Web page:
A 13a fuse may work but if the problem is windings or a capacitor that are starting to fail it may just mask the real problem for a while. At the moment the 7a fuse is the weak link in the chain which is better than the start windings being that weak link.

C J30/01/2018 10:57:51
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111 forum posts
85 photos

The drill had stood unused for some years and I was even running it without a quill when the fuse blew, as I had the drill in bits and was concerned over a slight noise in the driven pulley bearings, which, as it wasn’t constant I put down to a touch of rust on one of the ball bearings snagging now and then when the ball was orientated in its spin for it to do so.

So I soaked a little SAE 50 into the both races and ran the drill for a while and the noise has now gone, perhaps polished away ?

C J30/01/2018 12:03:52
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111 forum posts
85 photos

Thanks for the input Steve, I will run my multimeter over the motor to be certain.

Ian S C30/01/2018 12:26:37
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7468 forum posts
230 photos

Here our three pin plugs are rated 10Amp, no plug fuse, and I run my mill, and lathe from that, they are both 1.5hp, have never blown a fuse in over twenty years. Also run a 140 amp stick welder on the same supply. Until you cleared the bearings, you were trying to start against quite a heavy load.

Ian S C

Mike Poole30/01/2018 12:46:40
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2572 forum posts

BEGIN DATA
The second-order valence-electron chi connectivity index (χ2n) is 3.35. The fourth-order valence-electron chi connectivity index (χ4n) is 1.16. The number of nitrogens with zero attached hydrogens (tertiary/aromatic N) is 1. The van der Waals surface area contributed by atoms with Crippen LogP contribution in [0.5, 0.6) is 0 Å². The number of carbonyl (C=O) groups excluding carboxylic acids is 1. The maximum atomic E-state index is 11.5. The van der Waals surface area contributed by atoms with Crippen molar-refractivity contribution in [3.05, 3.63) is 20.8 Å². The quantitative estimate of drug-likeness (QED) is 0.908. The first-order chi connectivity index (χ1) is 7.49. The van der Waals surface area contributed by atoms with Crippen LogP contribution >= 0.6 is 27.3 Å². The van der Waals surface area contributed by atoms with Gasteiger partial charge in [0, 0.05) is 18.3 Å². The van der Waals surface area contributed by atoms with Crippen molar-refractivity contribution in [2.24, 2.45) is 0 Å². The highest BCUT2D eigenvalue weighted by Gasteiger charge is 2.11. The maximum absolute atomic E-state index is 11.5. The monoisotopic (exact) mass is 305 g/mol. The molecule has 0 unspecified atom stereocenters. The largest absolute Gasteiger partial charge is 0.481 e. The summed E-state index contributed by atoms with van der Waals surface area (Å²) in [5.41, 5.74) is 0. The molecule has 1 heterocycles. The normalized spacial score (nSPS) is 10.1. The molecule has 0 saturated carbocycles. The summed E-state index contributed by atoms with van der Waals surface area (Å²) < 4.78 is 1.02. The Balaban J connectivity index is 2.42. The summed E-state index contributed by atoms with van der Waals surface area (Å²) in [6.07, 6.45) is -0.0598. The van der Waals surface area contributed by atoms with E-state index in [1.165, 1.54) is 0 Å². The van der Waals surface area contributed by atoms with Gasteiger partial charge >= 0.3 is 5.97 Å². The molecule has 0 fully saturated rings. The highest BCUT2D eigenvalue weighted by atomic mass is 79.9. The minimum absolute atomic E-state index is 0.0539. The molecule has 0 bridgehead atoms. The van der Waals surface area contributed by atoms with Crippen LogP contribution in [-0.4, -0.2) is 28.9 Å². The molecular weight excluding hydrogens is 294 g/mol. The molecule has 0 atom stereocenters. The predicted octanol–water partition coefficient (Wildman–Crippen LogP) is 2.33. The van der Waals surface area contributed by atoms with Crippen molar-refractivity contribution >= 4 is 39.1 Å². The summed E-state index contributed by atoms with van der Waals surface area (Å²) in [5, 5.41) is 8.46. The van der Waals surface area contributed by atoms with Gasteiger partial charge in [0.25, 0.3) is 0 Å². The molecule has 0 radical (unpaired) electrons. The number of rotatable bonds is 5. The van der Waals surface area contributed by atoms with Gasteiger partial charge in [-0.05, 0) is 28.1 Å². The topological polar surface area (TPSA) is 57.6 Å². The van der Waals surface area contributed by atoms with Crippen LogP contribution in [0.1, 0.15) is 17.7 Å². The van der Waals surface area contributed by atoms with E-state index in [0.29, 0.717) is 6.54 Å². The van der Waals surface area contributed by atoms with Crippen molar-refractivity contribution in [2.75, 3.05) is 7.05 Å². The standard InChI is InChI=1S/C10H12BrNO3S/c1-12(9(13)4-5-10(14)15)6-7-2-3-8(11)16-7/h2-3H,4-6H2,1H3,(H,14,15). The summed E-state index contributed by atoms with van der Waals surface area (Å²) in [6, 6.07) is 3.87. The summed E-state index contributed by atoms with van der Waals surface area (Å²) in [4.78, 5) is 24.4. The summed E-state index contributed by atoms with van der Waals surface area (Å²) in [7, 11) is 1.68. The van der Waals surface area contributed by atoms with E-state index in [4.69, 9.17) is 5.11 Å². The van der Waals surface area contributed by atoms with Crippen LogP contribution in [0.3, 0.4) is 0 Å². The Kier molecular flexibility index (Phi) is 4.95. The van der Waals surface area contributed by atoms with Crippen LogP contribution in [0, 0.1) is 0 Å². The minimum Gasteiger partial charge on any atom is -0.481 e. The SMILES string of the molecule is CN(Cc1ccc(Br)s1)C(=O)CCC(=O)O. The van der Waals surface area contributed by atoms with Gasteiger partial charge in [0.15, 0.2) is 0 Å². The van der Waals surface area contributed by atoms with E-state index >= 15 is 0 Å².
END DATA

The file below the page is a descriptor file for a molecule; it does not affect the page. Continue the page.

60 photos

The plugtop fuse is never going to protect the motor, to survive the start up surge the fuse will need to be too large to stop the smoke leaving the motor if it is overloaded. Drills often do not have a starter and are wired direct on with a simple switch. I feel it is worth fitting a starter and having the protection of an NVR and overload set to protect the motor. A starter also makes possible fitting as many emergency stops as you would like and even fitting a remote start and stop button in a convenient place, as to fit the starter where you would like the buttons is not always possible.

Mike

It is possible that the motor does have a problem and others have mentioned the likely places to look.

Edited By Mike Poole on 30/01/2018 12:57:27

C J30/01/2018 18:10:14
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111 forum posts
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C J30/01/2018 18:37:05
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111 forum posts
85 photos

I have now found a way of adding an image of the motor plate above.

Re Mike, the motor does just start at full speed, but spins freely, as I added some grease to both bearings via the grease nipples, it 's quiet, doesn't get hot and also clicks when I turn it off.

I can't see any capacitor on the motor, which I guess would be a fairly big thing, so it mustn't have one, but I will check the windings, finally I don't know what a starter is indecision

Adrian L10/04/2020 10:56:05
10 forum posts

Hi all,

I'm reading this thread with interest. I received a boxford pd8 yesterday, single phase, and upon fitting a 3 pin plug and a 3 amp fuse, the fuse blew straight off the bat. I then fit a 5 amp fuse and that blew too. I then fitted a 13 amp fuse and this seems to have worked. The motor is 370w and 3.8amp on the motor plate. The bearings sound a tad noisy so will try and put some clingy oil on them.

Adrian.

Phil Whitley10/04/2020 11:33:35
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1193 forum posts
145 photos

This sounds about right Adrian, if the drill is set to one of the higher range of speeds, the inrush current will be quite high, but only for a few seconds, and dry bearings will not help at all. Check the motor and the spindle with the belts off, and lube as required.

Phil

Adrian L10/04/2020 11:47:33
10 forum posts

Hi Phil W.

Thanks for your reply.

I'm hoping the bearings will be easy to access for lubing purposes. Be nice if I can quieten them down a little.